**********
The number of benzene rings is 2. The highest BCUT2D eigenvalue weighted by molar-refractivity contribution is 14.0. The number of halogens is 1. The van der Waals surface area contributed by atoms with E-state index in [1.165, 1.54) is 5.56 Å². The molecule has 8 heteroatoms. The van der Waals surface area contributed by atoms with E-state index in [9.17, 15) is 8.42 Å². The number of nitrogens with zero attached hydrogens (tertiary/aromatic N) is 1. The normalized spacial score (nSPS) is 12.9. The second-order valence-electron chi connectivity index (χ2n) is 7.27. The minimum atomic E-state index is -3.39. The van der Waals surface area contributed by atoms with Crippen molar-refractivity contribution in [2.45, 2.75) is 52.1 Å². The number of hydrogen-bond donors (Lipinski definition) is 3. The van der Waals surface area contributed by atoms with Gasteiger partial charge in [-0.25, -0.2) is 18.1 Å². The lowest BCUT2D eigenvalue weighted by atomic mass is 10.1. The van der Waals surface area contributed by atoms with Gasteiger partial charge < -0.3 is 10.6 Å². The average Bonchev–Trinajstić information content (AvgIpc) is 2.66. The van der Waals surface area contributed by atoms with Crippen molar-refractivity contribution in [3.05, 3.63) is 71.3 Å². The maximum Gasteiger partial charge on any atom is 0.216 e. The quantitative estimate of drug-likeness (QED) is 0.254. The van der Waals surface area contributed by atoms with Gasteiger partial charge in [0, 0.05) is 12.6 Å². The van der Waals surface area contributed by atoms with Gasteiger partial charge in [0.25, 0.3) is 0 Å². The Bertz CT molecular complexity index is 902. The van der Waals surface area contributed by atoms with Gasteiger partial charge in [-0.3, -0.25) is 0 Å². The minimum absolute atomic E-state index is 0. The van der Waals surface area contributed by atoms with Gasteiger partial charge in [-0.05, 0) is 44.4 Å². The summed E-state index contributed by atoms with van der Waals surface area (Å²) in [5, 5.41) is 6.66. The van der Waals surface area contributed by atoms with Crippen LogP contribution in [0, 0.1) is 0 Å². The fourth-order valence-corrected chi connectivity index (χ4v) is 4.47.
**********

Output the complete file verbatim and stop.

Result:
The number of benzene rings is 2. The highest BCUT2D eigenvalue weighted by molar-refractivity contribution is 14.0. The number of halogens is 1. The van der Waals surface area contributed by atoms with E-state index in [1.165, 1.54) is 5.56 Å². The molecule has 8 heteroatoms. The van der Waals surface area contributed by atoms with E-state index in [9.17, 15) is 8.42 Å². The number of nitrogens with zero attached hydrogens (tertiary/aromatic N) is 1. The normalized spacial score (nSPS) is 12.9. The second-order valence-electron chi connectivity index (χ2n) is 7.27. The minimum atomic E-state index is -3.39. The van der Waals surface area contributed by atoms with Crippen molar-refractivity contribution in [2.45, 2.75) is 52.1 Å². The number of hydrogen-bond donors (Lipinski definition) is 3. The van der Waals surface area contributed by atoms with Gasteiger partial charge in [-0.25, -0.2) is 18.1 Å². The lowest BCUT2D eigenvalue weighted by atomic mass is 10.1. The van der Waals surface area contributed by atoms with Gasteiger partial charge < -0.3 is 10.6 Å². The average Bonchev–Trinajstić information content (AvgIpc) is 2.66. The van der Waals surface area contributed by atoms with Crippen molar-refractivity contribution in [3.05, 3.63) is 71.3 Å². The maximum Gasteiger partial charge on any atom is 0.216 e. The quantitative estimate of drug-likeness (QED) is 0.254. The van der Waals surface area contributed by atoms with Gasteiger partial charge in [0, 0.05) is 12.6 Å². The van der Waals surface area contributed by atoms with Gasteiger partial charge in [0.25, 0.3) is 0 Å². The Bertz CT molecular complexity index is 902. The van der Waals surface area contributed by atoms with Gasteiger partial charge in [-0.3, -0.25) is 0 Å². The minimum absolute atomic E-state index is 0. The van der Waals surface area contributed by atoms with Gasteiger partial charge in [-0.05, 0) is 44.4 Å². The summed E-state index contributed by atoms with van der Waals surface area (Å²) in [5, 5.41) is 6.66. The van der Waals surface area contributed by atoms with Crippen LogP contribution in [0, 0.1) is 0 Å². The fourth-order valence-corrected chi connectivity index (χ4v) is 4.47.